At the Hollywood-style awards ceremony last night for $3 million string theory and biomedical research prizes, it was announced that Yuri Milner and Mark Zuckerberg will now start funding something similar in mathematics, called the Breakthrough Prize in Mathematics. According … Continue reading ?
A close look at the assembly of the NOvA near detector reveals a massive yet meticulous process. When the sun rises over Fermi National Accelerator Laboratory each morning, it beams down on a relatively unchanging landscape: 10 square miles of prairie dotted with various lab buildings. Show More Summary
Surely you have read The Hobbit (the book). It’s a classic novel and the basis of the upcoming movie The Hobbit the Desolation of Smaug. The book is old enough that I don’t think I need to give any spoiler...
US biologist Randy Schekman, who shared this year’s physiology and medicine Nobel prize, has made prompt use of his new bully pulpit. In How journals like Nature, Cell and Science are damaging science: The incentives offered by top journals distort … Continue reading ?
This Thanksgiving, even if we can’t all be fortunate enough to be presenting a talk at QIP, we can be thankful for being part of a vibrant research community with so many different lines of work going on. The QIP … Continue reading ...
Citations are the currency of academia. But the currency of your heart is another thing altogether. With apologies to my co-authors, here is a plot of my paper citations versus my own subjective rating of the paper. Hover over the … Continue reading ?
The main proof in one of my QIP submissions has developed a giant hole. Hopefully the US Congress does a better job with its own, somewhat higher stakes, deadline. In many ways their job is easier. They can just submit … Continue reading ?
When I was in graduate school (back before the earth cooled) I remember thinking the following thoughts: Quantum computing is a new field filled with two types of people: young people dumb enough to not know they weren’t supposed to … Continue reading ?
As part of our ongoing service to the quantum information community, we here at the Quantum Pontiff would be remiss if we didn’t remind you of important upcoming deadlines. We all know that there is a certain event coming in … Continue reading ?
TLDR: scroll here for the pretty interactive picture. Over two years ago I abandoned my post at the University of Washington as a assistant research professor studying quantum computing and started a new career as a software developer for Google. … Continue reading ?
My colleague Jess Riedel recently attended a conference exploring the connection between these seemingly disparate subjects, which led him to compose the following essay.–CHB People sometimes ask me what how my research will help society. This question is familiar to … Continue reading ?
Tommaso Toffoli’s 3-input 3-output logic gate, central to the theory of reversible and quantum computing, recently featured on a custom cake made for his 70?th birthday. Nowadays scientists’ birthday celebrations often take the form of informal mini-conferences, festschrifts without the … Continue reading ?
A few days ago our Ghost Pontiff Dave Bacon wondered how Toom’s noisy but highly fault-tolerant 2-state classical cellular automaton can get away with violating the Gibbs phase rule, according to which a finite-dimensional locally interacting system, at generic points … Continue reading ?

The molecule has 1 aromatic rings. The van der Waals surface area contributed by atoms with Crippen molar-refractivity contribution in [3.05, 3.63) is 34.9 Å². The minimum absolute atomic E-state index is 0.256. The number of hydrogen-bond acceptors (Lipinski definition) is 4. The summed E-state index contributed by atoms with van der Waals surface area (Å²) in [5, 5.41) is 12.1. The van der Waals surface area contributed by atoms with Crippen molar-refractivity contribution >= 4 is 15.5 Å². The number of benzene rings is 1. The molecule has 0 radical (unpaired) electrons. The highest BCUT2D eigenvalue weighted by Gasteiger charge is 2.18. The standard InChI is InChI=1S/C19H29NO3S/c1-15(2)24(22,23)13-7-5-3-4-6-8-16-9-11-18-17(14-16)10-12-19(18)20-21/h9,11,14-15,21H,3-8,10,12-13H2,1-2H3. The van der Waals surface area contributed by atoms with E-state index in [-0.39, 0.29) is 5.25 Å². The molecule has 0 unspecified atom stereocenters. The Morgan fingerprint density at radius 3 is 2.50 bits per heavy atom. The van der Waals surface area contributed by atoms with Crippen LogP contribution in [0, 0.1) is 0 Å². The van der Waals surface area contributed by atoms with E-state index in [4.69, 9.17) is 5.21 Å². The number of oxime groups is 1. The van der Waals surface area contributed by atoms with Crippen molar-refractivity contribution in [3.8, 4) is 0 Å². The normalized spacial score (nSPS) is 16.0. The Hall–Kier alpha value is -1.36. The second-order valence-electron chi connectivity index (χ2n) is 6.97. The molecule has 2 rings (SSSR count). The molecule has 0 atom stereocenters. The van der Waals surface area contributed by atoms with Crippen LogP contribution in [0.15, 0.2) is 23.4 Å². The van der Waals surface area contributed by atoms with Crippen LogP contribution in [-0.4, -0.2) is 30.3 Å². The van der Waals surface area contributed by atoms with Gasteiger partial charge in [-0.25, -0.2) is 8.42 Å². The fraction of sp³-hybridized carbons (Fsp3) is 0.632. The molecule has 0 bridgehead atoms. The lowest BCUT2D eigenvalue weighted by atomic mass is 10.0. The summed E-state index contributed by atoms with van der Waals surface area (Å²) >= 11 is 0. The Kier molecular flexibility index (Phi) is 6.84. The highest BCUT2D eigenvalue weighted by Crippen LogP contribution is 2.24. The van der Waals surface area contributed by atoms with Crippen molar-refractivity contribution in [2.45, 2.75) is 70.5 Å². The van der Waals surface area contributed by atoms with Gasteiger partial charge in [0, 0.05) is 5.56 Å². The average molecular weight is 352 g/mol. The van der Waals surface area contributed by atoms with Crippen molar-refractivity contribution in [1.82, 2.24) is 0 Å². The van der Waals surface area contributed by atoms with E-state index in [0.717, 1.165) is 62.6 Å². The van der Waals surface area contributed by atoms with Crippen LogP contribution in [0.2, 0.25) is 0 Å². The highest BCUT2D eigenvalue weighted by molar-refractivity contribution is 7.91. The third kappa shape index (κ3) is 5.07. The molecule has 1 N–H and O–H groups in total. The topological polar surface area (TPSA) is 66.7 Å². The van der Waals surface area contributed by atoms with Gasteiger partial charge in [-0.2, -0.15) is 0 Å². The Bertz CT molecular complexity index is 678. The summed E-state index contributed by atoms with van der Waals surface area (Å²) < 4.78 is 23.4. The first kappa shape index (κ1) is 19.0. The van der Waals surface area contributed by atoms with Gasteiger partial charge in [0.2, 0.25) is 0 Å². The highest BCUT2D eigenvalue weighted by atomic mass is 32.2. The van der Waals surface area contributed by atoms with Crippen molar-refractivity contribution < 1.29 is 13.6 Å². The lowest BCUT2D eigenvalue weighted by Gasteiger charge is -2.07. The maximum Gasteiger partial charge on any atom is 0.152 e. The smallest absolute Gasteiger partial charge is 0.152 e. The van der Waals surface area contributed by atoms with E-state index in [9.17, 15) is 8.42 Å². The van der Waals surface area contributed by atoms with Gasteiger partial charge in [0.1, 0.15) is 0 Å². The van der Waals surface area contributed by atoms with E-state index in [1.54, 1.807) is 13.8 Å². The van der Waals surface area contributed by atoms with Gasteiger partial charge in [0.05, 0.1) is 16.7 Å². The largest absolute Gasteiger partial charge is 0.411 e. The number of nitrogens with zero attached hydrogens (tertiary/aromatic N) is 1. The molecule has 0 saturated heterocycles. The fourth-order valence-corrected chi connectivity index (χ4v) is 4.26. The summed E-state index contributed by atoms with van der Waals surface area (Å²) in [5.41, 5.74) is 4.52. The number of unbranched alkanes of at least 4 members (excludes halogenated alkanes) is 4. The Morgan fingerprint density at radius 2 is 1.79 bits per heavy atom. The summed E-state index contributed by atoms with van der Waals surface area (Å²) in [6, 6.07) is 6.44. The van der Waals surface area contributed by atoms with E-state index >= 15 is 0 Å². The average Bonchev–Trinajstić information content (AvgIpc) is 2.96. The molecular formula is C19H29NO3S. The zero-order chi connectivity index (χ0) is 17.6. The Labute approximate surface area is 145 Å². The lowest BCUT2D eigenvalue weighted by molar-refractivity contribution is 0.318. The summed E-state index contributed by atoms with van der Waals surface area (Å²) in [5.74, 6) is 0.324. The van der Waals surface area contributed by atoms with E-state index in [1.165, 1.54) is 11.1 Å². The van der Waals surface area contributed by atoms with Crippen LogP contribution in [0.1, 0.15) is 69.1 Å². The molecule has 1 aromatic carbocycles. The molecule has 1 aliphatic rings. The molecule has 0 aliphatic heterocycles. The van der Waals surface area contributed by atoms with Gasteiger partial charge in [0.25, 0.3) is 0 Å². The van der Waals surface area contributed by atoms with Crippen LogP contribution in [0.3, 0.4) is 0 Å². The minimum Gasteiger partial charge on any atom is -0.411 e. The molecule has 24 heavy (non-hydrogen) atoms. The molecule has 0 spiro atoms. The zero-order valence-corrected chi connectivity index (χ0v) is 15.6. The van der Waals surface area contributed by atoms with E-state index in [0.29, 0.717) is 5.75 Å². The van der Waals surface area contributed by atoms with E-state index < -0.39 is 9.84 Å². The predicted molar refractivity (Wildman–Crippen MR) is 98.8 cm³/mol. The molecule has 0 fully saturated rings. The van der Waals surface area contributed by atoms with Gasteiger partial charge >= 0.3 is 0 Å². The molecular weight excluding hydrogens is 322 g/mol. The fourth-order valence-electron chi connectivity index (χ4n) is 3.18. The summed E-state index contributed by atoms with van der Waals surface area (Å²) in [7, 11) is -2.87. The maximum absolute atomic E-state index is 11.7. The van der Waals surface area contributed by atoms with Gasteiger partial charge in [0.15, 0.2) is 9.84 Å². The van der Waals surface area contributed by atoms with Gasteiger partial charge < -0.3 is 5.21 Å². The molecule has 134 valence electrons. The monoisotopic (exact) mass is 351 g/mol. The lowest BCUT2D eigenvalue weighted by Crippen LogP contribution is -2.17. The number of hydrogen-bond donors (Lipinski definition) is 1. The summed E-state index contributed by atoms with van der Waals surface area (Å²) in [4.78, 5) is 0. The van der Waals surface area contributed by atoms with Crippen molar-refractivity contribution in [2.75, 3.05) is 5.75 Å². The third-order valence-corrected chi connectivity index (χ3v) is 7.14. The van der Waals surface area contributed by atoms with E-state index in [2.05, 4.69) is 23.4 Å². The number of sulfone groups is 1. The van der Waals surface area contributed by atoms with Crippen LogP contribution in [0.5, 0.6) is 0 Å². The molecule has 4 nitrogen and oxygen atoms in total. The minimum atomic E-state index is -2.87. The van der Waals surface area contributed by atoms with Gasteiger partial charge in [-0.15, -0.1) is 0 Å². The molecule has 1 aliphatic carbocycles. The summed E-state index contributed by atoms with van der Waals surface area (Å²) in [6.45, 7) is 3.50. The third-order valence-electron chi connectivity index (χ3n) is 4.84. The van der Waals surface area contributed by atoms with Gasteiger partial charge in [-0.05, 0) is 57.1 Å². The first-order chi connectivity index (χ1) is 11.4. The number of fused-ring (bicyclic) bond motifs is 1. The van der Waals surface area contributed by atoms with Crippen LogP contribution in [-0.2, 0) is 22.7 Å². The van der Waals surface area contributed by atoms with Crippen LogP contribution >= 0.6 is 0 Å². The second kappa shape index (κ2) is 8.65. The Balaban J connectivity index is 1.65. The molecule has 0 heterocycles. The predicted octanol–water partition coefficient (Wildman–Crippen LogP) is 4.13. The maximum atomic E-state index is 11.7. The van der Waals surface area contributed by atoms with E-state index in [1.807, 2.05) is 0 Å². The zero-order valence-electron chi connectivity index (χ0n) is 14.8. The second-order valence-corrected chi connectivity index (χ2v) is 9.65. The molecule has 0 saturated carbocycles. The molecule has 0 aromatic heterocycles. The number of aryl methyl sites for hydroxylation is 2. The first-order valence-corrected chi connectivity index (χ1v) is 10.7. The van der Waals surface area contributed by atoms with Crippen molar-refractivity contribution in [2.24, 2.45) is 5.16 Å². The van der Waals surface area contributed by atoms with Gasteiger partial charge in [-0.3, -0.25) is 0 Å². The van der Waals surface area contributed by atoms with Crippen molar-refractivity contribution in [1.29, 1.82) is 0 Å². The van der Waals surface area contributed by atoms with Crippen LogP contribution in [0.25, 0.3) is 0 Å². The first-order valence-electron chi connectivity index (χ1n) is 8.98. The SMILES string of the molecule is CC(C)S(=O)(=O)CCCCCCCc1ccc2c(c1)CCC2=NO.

Last March an Oscar-style ceremony hosted by Morgan Freeman was held in Geneva (see here) to award the 2013 $3 million Milner Prize to Princeton string theorist Alexander Polyakov. Tomorrow an even more lavish ceremony designed to turn “Oscars of … Continue reading ?
If you’re the sort of person who reads this blog, you may have heard that 23andMe—the company that (until recently) let anyone spit into a capsule, send it away to a DNA lab, and then learn basic information about their ancestry, disease risks, etc.—has suspended much of its service, on orders from the US Food […]
Visitors to London’s Science Museum can now take a simulated tour of CERN and the Large Hadron Collider. The largest scientific experiment ever constructed has claimed some new territory—about 8600 square feet in South Kensington, London. The...Show More Summary
This week the Simons Center is hosting a workshop on “The Geometry and Physics of Scattering Amplitudes”, talks are available here. Last week they (and the YITP) held a one-day symposium on Trees, loops and precision QCD, based around the … Continue reading ?
Last week’s public lecture at the Institute for Advanced Study by Nati Seiberg is now available online. He was speaking with the title What’s Next? and promoting a story about where particle physics is and where it is going pretty … Continue reading ?
The Guardian has an interesting piece about Peter Higgs, evidently their reporter talked to him on his way to the Nobel Prize ceremonies this week in Stockholm. Higgs will be speaking tomorrow (Sunday), and I’m curious to hear what he … Continue reading ?
Geoffrey West applies his ‘physics way of thinking’ to biology and urban life. Geoffrey West continually searches for underlying principles, the universal laws that explain why things tick. For many years, that meant working on the scale of tiny things—quarks and other subatomic particles. In the past 15-plus years, West has branched out. Show More Summary